2 Kitchener teens missing in Algonquin Park found safe: OPP

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WATCH ABOVE: Two Kitchener teens have been reunited with their families after surviving in western Algonquin Park since late last week. Morganne Campbell has more – Jul 15, 2019

Two Kitchener teens who were reported missing in Algonquin Park have been found safe and reunited with their families, OPP say.

Marta Malek, 16, and Maya Mirota, 16, were reported missing to the OPP on Friday at around 10 p.m. after they missed a rendezvous with the rest of their group.

The pair were last seen a day earlier on the Western Uplands Trail, between Rainbow Lake and Susan Lake.

The two teens were found less than two kilometres away from the trail between the two lakes by a canine unit just before 12 p.m. on Monday, OPP media co-ordinator Bill Dickson told Global News.

READ MORE: Major search underway for two missing Kitchener teens in Algonquin Park

“I know they were probably hunkered down and hoping that the search teams would come and find them,” Dickson said.

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The girls had made it about a quarter of the way toward their destination when they realized they had left the trail and were lost. They drew on their education about being in the forest and decided to stay where they were instead of continuing on, possibly farther from any trails and potential rescue.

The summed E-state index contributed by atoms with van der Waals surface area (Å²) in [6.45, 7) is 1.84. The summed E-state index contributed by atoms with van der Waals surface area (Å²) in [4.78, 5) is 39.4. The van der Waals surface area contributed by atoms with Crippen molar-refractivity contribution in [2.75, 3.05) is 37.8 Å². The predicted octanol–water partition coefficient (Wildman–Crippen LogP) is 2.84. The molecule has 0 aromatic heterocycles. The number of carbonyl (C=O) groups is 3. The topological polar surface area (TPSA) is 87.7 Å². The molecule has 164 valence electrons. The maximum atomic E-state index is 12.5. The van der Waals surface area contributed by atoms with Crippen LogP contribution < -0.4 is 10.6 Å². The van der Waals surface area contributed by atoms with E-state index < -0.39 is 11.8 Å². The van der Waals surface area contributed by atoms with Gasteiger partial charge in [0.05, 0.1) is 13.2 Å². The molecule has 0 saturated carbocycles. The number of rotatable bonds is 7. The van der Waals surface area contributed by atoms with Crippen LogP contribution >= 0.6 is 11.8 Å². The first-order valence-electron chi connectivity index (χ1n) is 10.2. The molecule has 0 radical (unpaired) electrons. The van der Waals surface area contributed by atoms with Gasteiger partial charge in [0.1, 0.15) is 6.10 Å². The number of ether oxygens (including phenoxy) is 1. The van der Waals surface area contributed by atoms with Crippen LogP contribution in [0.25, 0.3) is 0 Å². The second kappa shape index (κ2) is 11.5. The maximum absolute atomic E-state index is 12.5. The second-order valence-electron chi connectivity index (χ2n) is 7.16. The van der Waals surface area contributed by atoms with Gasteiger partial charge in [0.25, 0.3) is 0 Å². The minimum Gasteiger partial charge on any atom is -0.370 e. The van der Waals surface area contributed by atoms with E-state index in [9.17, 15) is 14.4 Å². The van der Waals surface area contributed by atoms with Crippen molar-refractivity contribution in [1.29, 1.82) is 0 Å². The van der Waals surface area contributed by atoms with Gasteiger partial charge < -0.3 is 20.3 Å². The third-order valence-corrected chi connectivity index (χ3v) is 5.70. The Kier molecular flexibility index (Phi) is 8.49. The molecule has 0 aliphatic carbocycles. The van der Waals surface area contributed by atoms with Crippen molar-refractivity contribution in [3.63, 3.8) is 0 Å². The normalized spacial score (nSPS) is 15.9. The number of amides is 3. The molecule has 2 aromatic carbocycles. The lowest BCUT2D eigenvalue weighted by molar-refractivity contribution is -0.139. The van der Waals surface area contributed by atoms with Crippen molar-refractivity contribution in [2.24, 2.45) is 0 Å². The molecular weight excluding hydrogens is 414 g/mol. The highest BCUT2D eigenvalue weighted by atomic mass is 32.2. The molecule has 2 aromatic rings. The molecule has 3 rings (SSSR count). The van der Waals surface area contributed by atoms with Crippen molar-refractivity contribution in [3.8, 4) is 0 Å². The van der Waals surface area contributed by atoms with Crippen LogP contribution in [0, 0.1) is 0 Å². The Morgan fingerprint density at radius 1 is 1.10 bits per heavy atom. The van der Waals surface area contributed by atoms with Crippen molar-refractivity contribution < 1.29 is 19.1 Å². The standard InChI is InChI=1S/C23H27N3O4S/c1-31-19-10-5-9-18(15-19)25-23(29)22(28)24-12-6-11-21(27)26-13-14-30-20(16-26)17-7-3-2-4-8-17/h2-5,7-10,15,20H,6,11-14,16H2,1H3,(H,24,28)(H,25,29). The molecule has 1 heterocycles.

According to police, the two Kitchener teens rationed their food and water. They had a tent, other camping equipment and limited supplies.

Dickson said the area in which they were looking for the girls is difficult terrain to search.

“This is a very rugged area and a very, very dense tree canopy there,” Dickson said. “So, it’s a challenge for the air search in terms of being able to see through the treetops.

“We’re hoping the girls would hear the helicopter or the fixed-wing aircraft from the ministry that’s there and get into a clearing to make themselves visible.”

READ MORE: Police, family concerned about well-being of missing 75-year-old Brampton man

Several people responded to an OPP tweet about the missing girls with offers of assistance but police asked people to steer clear of the area.

“It’s rugged terrain to get through, so it takes time. And that’s part of the reason we’re saying no at this point in time – we’re not calling on members of the public to come and help out because it is such rugged terrain and the searchers that we do have in there, the trained searchers, they’re all tracked by GPS,” Dickson explained. “So, once an area has been cleared by our searchers, we can mark that off on a map.”

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He said if members of the public had gotten involved, it could have gotten disorganized and caused unnecessary confusion.

“If we have people just wandering in the woods looking, we might be doing double duty and the same area is being searched two or three times,” Dickson said.

Before the teens were found, he expressed full confidence that police would find Malek and Mirota.

“Our searchers are out there and we’re confident we’re going to find these young ladies,” Dickson said.

READ MORE: Search continues in Quebec’s Laurentians region for missing Savoura president and his son

There were reports of sightings of the two girls over the weekend in and around Algonquin Park.

“We’ve had sightings from within the park,” Dickson said. “One sighting that was reported along Highway 60.”

Dickson thanked all those who assisted with the search.

“We want to thank the public for any tips that came in, but we really, really want to thank our partners,” he said. “It was great teamwork, and we’re just so happy that this ended the way it did.”

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